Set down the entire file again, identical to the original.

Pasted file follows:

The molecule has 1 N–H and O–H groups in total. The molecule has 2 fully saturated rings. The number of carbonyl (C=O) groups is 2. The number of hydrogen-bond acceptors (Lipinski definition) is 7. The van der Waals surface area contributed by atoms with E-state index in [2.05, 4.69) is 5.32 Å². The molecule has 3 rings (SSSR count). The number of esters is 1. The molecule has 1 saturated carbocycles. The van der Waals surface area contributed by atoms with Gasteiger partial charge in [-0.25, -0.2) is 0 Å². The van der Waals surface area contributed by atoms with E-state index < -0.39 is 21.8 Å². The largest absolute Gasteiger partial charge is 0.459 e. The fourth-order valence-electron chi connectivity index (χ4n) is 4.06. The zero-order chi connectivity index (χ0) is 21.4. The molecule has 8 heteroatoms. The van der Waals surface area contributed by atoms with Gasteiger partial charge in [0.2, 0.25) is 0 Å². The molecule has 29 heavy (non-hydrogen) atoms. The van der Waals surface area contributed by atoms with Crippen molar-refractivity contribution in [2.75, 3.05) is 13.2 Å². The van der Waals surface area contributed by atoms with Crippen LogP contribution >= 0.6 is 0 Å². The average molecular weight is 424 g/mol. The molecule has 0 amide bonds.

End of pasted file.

The molecule has 1 N–H and O–H groups in total. The molecule has 2 fully saturated rings. The number of carbonyl (C=O) groups is 2. The number of hydrogen-bond acceptors (Lipinski definition) is 7. The van der Waals surface area contributed by atoms with E-state index in [2.05, 4.69) is 5.32 Å². The molecule has 3 rings (SSSR count). The number of esters is 1. The molecule has 1 saturated carbocycles. The van der Waals surface area contributed by atoms with Gasteiger partial charge in [-0.25, -0.2) is 0 Å². The van der Waals surface area contributed by atoms with E-state index < -0.39 is 21.8 Å². The largest absolute Gasteiger partial charge is 0.459 e. The fourth-order valence-electron chi connectivity index (χ4n) is 4.06. The zero-order chi connectivity index (χ0) is 21.4. The molecule has 8 heteroatoms. The van der Waals surface area contributed by atoms with Gasteiger partial charge in [0.2, 0.25) is 0 Å². The molecule has 29 heavy (non-hydrogen) atoms. The van der Waals surface area contributed by atoms with Crippen molar-refractivity contribution in [2.75, 3.05) is 13.2 Å². The van der Waals surface area contributed by atoms with Crippen LogP contribution >= 0.6 is 0 Å². The average molecular weight is 424 g/mol. The molecule has 0 amide bonds.